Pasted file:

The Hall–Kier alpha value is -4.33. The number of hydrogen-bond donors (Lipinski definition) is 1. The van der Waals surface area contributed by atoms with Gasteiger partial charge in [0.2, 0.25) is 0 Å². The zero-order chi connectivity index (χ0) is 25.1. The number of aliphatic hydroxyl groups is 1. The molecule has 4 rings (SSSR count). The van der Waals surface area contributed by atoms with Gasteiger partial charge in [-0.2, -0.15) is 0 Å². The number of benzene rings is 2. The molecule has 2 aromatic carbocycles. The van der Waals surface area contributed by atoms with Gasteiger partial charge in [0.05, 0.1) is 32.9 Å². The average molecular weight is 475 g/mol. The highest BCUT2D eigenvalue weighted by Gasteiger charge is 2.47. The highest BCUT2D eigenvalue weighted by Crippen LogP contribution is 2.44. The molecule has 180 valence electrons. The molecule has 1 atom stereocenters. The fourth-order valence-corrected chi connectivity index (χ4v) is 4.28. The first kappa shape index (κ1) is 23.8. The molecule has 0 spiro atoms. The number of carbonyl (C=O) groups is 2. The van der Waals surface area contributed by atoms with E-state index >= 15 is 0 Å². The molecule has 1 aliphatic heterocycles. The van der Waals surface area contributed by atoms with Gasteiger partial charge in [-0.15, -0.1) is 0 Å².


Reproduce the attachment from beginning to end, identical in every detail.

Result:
The Hall–Kier alpha value is -4.33. The number of hydrogen-bond donors (Lipinski definition) is 1. The van der Waals surface area contributed by atoms with Gasteiger partial charge in [0.2, 0.25) is 0 Å². The zero-order chi connectivity index (χ0) is 25.1. The number of aliphatic hydroxyl groups is 1. The molecule has 4 rings (SSSR count). The van der Waals surface area contributed by atoms with Gasteiger partial charge in [-0.2, -0.15) is 0 Å². The number of benzene rings is 2. The molecule has 2 aromatic carbocycles. The van der Waals surface area contributed by atoms with Gasteiger partial charge in [0.05, 0.1) is 32.9 Å². The average molecular weight is 475 g/mol. The highest BCUT2D eigenvalue weighted by Gasteiger charge is 2.47. The highest BCUT2D eigenvalue weighted by Crippen LogP contribution is 2.44. The molecule has 180 valence electrons. The molecule has 1 atom stereocenters. The fourth-order valence-corrected chi connectivity index (χ4v) is 4.28. The first kappa shape index (κ1) is 23.8. The molecule has 0 spiro atoms. The number of carbonyl (C=O) groups is 2. The van der Waals surface area contributed by atoms with E-state index >= 15 is 0 Å². The molecule has 1 aliphatic heterocycles. The van der Waals surface area contributed by atoms with Gasteiger partial charge in [-0.15, -0.1) is 0 Å².